Guest Blogger — S. Connell Vondrak
Welcome to our newest guest, S. Connell Vondrak, whose new book “No Evidence of a Crime” will soon be released.
Today, Ms. Vondrak describes her journey to this moment.
I started in forensics when forensics wasn’t cool. Of course, forensics has always had its fans and it pops up in mysteries from time to time; a brilliant deduction by Sherlock Holmes or the one-two punch in a Perry Mason trial, but the heart of forensics has only recently been spotlighted as the pivotal resource to solving the crime; at least from a writer’s standpoint.
I began my career in forensics in the mid-eighties. It was a time when DNA was only being whispered as the hot new technique. ABO blood typing was the primary test on body fluids. The amount of blood needed for the early DNA tests compared to today’s techniques is equivalent to comparing a bathtub full of water to a drop of water. Today, a few cells swabbed off a licked envelope or the lip of a soda can harbors a bounty of evidence. Touching an object can potentially leave enough cells to identify a suspect. But, DNA is not the only section that has had major changes through new advances. Twenty years ago, fingerprints were stored in file cabinets not in computer databases. Rows of 10-print cards were organized by the primary traits of each finger and pulled by staff to fax to laboratories. Today, thousands of prints per second are searched through AFIS using the patterns of primary points on each print.
I feel fortunate to have worked as a forensic scientist during a time when there have been so many advances and new things to learn. But, one might ask how a career in forensics led me down the path of becoming an author? Unbeknownst to me, the seeds to my writing career were planted in 2003, when I became the director of training, supervising the teaching of people in the art of forensic science. It is a wonderful job, watching individuals just starting their career develop into forensic scientists, but the one large downside to being the director of training (or so I thought at the time) was the amount of travel I had to do, driving to off-site labs. I supervised training in six laboratories around the state of Illinois. Routinely, I would be traveling a minimum of seven hours on the road and often, much more.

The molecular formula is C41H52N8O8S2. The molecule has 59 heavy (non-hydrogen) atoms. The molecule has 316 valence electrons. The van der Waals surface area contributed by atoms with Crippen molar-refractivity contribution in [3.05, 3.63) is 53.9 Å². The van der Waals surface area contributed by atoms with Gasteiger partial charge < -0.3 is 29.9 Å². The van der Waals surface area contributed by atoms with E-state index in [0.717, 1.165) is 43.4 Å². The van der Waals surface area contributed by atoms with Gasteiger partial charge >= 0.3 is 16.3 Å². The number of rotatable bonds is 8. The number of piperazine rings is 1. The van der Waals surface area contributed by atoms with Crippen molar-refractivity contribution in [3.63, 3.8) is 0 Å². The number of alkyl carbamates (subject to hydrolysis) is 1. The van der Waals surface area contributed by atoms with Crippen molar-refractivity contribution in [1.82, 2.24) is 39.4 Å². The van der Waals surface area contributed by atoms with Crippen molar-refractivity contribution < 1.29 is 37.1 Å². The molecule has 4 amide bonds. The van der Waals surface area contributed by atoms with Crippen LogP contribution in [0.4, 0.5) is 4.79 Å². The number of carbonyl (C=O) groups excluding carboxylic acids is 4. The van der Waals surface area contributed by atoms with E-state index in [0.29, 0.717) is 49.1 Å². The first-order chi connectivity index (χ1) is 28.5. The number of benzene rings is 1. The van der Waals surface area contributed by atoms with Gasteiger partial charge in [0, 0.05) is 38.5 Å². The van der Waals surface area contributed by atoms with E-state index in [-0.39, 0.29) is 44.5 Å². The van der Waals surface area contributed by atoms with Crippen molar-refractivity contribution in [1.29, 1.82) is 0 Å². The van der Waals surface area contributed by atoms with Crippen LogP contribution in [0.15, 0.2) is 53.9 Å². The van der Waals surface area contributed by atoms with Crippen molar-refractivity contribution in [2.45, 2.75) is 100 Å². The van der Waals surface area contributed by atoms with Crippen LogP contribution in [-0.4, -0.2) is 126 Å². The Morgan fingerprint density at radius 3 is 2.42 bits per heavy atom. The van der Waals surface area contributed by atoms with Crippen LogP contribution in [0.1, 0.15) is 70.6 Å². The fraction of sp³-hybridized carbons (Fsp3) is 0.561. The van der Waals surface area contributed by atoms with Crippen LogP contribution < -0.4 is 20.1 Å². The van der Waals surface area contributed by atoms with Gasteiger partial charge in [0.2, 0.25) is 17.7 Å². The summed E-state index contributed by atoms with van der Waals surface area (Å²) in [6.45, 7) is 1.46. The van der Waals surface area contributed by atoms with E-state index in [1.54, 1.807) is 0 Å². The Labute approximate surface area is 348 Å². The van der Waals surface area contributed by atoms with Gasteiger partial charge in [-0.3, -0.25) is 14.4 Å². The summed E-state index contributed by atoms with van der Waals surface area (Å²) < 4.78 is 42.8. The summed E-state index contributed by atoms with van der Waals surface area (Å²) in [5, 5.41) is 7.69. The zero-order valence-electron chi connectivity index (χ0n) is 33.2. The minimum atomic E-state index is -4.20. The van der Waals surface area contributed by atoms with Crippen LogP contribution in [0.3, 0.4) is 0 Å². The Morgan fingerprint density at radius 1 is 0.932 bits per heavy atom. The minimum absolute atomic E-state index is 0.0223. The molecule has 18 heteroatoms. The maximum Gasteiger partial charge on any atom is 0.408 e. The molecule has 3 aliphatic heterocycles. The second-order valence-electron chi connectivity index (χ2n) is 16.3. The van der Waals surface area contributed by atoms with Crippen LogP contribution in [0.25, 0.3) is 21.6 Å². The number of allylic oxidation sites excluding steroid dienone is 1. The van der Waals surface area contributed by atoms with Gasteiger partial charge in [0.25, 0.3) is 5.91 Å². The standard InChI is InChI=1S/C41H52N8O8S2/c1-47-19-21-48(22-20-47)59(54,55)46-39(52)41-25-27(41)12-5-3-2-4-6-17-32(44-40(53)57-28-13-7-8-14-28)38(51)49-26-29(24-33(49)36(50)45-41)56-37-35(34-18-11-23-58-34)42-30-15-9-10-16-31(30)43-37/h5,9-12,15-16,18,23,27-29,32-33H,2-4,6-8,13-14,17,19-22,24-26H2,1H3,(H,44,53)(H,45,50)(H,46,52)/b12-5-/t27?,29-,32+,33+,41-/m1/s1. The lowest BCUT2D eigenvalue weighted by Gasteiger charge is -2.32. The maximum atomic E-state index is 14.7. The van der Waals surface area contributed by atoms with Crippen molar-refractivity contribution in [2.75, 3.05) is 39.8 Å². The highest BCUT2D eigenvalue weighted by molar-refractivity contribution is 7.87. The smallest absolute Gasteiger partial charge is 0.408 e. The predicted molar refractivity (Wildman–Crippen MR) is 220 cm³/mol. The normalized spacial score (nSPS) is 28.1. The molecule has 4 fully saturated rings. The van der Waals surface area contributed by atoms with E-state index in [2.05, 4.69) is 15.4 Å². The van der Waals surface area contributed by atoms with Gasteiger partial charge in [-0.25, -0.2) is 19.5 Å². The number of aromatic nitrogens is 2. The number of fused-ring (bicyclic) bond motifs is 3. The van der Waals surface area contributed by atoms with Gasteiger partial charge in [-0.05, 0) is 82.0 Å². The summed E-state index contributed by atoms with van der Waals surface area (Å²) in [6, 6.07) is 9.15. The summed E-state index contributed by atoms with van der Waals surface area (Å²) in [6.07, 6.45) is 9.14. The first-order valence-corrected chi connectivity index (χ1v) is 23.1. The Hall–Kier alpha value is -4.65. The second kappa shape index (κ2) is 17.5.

When the radio became too annoying and of course there are no CD players in a state-owned cars, I would turn off the radio and let my imagination wander; making up stories to entertain me. From those travels came my first book, No Evidence of a Crime, a story of two Washington, D.C. detectives who realized results reported by the crime lab cannot possibly be true.
In this book, I hope I have been true to the essence of forensics and its role in crime solving but also maintained the spirit of a juicy-want to read more-mystery. Oak Tree Press is the publisher and it should be out within the next month or two. It was fun to write and hopefully fun to read.
To find out more, visit Crime Lab Mysteries, Ms. Vondrak’s website.